Saturday, May 22, 2010

Red Lentils & Yogurt

I'm trying to make more Indian/South Asian food because up here in Yankee Land it's a lot easier to find the ingredients cheaply than it is for my Mexican staples. There are three Indian and Pakistani grocery stores within a three-block radius of mi casa and I've found them to be the best-priced purveyors of bulk spices around town, so I decided that this week I was switching from beans and rice to their South-Asian split-lentil counterpart: dals.
[Side note: I've heard that people in the food scene here don't consider Mexican cuisine to be a viable food trend, which hurt my heart a little... and gave me a serious jonesing for some homemade corn tortillas... and made me think they need to visit Berlin for a little enlightenment.]

On this particular night worknight, I wasn't up for any real effort [like blooming whole spices in oil], so I decided to try a super simple [Americanized?] version of a red lentil recipe I'd printed from the New York Times. I didn't have any sweet potatoes, so I just skipped them and added a whole 15oz can of diced tomatoes (with juice) instead. The ginger in my vegetable bin was, ahem, fuzzy so I doubled the dried ginger. I didn't have a Thai chili so I used a serrano, half-seeded. I actually had a fresh coconut, but didn't feel like splitting it and I also had a jar of dried, unsweetened coconut chips in the pantry [gotta love a well-stocked pantry], and I'd somehow used all my fresh cilantro, so I put a big dollop of unsweetened, fat-free yogurt on top.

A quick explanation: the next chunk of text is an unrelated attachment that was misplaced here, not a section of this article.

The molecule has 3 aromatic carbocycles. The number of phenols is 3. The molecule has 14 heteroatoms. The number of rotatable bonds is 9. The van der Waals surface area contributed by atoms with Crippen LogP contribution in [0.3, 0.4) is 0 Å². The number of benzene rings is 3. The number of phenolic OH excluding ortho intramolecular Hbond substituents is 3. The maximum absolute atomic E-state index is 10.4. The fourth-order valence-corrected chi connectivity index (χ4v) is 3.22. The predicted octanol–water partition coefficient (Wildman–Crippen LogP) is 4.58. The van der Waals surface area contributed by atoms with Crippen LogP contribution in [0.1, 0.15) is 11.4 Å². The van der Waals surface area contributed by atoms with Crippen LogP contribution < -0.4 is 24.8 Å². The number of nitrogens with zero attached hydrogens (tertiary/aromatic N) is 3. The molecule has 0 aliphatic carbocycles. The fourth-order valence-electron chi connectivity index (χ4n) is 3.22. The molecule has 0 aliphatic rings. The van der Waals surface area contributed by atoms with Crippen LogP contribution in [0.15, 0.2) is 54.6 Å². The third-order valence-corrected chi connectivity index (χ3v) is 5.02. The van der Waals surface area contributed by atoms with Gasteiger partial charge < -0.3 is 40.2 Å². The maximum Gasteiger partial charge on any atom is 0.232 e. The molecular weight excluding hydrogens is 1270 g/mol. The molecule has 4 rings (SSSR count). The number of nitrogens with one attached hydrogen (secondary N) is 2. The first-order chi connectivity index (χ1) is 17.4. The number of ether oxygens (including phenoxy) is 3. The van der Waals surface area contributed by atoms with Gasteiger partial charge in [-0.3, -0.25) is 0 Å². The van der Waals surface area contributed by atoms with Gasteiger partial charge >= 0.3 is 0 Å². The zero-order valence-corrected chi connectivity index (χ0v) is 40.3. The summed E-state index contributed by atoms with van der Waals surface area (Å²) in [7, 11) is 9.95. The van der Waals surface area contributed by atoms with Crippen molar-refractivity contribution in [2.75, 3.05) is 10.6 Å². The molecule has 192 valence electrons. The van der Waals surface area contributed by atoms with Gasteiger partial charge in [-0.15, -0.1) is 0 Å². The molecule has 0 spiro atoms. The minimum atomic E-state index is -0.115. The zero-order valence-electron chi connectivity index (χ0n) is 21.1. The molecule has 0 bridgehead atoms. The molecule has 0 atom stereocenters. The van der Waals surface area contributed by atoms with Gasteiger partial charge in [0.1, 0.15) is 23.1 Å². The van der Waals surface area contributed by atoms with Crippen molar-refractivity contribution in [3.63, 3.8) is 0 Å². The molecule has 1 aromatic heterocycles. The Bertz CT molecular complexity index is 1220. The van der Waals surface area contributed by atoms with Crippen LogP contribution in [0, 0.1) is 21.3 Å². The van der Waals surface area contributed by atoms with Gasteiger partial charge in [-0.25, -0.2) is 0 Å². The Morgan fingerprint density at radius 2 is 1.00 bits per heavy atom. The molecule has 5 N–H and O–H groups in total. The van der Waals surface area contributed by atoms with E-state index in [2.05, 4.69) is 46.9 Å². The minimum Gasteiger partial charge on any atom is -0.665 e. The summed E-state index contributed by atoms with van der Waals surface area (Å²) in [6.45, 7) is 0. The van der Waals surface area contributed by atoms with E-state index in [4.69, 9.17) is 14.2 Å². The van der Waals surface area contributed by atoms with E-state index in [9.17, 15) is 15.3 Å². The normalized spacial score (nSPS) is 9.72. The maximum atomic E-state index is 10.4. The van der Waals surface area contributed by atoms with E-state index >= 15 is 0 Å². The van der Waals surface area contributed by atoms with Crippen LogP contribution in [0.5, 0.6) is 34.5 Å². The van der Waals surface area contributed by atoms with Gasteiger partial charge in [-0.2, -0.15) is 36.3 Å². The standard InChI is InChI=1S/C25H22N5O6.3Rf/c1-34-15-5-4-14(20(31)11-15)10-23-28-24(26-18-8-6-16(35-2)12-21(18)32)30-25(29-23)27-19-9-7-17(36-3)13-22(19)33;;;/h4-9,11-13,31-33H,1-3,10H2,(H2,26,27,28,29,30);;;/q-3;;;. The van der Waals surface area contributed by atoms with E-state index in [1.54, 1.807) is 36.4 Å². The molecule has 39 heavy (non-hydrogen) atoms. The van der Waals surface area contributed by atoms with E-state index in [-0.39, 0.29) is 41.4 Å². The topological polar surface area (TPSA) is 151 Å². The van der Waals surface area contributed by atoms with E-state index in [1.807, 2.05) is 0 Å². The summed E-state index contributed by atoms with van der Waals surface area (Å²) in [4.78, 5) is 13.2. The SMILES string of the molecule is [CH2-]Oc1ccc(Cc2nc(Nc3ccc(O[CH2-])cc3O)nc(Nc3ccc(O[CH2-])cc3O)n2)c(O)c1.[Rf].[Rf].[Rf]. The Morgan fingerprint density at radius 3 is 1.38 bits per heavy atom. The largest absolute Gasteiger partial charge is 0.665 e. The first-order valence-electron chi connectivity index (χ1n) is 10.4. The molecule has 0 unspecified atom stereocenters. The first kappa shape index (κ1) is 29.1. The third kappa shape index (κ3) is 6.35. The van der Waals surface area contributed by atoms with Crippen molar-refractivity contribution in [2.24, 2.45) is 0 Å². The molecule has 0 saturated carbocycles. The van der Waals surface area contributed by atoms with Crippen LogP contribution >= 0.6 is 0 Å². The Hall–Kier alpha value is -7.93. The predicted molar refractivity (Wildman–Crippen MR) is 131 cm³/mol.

Verdict? Tasty, perfectly acceptable alternative to beans, and clearly adaptable to my whims. I served it over brown rice for dinner and ate it swirled with yogurt [2:1] for lunch the next day.*

I do have one Indian cookbook, and though it is the source of my favorite recipe for mattar paneer [spicy peas w/ fresh cheese], I don't really love it for some reason and rarely reference it. If you've got recommendation for a book or blog on the subject, let me know in the comments.

*... actually it was breakfast, but it was great, and it would have been great for lunch, too.

3 comments:

  1. 想像是什麼並不重要,想像能做什麼才重要..................................................

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  2. hmmm.That recipe looks really warm. You really do recipes from different cultures, huh? You're such a great food blogger. Keep it up!

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  3. M, whenever I try lentils they look fine for a while and then always go to mush. What am I doing wrong?

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